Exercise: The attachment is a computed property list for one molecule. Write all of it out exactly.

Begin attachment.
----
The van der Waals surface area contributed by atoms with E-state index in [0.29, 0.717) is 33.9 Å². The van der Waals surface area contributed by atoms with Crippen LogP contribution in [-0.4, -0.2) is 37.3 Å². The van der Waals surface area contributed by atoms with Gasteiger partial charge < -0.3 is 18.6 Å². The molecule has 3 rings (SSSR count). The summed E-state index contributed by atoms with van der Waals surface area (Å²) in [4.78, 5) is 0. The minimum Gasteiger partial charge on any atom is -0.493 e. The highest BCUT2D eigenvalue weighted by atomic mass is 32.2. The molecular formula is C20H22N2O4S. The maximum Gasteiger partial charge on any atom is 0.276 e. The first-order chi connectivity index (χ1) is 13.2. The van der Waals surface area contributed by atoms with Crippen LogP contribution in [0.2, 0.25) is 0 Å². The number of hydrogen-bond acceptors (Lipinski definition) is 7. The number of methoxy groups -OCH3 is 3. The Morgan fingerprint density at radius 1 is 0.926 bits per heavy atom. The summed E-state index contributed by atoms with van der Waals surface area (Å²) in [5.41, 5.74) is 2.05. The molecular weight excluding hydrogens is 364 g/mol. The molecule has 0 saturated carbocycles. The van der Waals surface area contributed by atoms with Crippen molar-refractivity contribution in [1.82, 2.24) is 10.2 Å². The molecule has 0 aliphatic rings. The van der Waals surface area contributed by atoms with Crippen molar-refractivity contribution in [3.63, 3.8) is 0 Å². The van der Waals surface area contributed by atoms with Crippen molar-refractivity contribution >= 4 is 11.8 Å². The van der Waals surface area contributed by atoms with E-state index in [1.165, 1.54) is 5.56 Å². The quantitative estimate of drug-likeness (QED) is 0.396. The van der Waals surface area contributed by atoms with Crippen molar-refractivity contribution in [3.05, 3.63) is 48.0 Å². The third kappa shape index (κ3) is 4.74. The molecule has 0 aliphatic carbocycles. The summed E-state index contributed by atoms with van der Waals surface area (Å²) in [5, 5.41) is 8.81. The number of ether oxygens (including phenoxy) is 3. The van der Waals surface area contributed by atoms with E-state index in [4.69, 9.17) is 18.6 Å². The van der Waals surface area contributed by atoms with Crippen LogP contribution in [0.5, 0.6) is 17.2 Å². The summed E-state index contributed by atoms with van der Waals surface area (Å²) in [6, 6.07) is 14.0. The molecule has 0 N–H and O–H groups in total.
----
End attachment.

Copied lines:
The van der Waals surface area contributed by atoms with E-state index in [0.29, 0.717) is 33.9 Å². The van der Waals surface area contributed by atoms with Crippen LogP contribution in [-0.4, -0.2) is 37.3 Å². The van der Waals surface area contributed by atoms with Gasteiger partial charge < -0.3 is 18.6 Å². The molecule has 3 rings (SSSR count). The summed E-state index contributed by atoms with van der Waals surface area (Å²) in [4.78, 5) is 0. The minimum Gasteiger partial charge on any atom is -0.493 e. The highest BCUT2D eigenvalue weighted by atomic mass is 32.2. The molecular formula is C20H22N2O4S. The maximum Gasteiger partial charge on any atom is 0.276 e. The first-order chi connectivity index (χ1) is 13.2. The van der Waals surface area contributed by atoms with Crippen LogP contribution in [0.2, 0.25) is 0 Å². The number of hydrogen-bond acceptors (Lipinski definition) is 7. The number of methoxy groups -OCH3 is 3. The Morgan fingerprint density at radius 1 is 0.926 bits per heavy atom. The summed E-state index contributed by atoms with van der Waals surface area (Å²) in [5.41, 5.74) is 2.05. The molecular weight excluding hydrogens is 364 g/mol. The molecule has 0 saturated carbocycles. The van der Waals surface area contributed by atoms with Crippen molar-refractivity contribution in [1.82, 2.24) is 10.2 Å². The molecule has 0 aliphatic rings. The van der Waals surface area contributed by atoms with Crippen molar-refractivity contribution in [3.63, 3.8) is 0 Å². The van der Waals surface area contributed by atoms with Crippen molar-refractivity contribution >= 4 is 11.8 Å². The van der Waals surface area contributed by atoms with E-state index in [1.165, 1.54) is 5.56 Å². The quantitative estimate of drug-likeness (QED) is 0.396. The van der Waals surface area contributed by atoms with Crippen molar-refractivity contribution in [3.05, 3.63) is 48.0 Å². The third kappa shape index (κ3) is 4.74. The molecule has 0 aliphatic carbocycles. The summed E-state index contributed by atoms with van der Waals surface area (Å²) in [5, 5.41) is 8.81. The number of ether oxygens (including phenoxy) is 3. The van der Waals surface area contributed by atoms with E-state index in [4.69, 9.17) is 18.6 Å². The van der Waals surface area contributed by atoms with Crippen LogP contribution in [0.5, 0.6) is 17.2 Å². The summed E-state index contributed by atoms with van der Waals surface area (Å²) in [6, 6.07) is 14.0. The molecule has 0 N–H and O–H groups in total.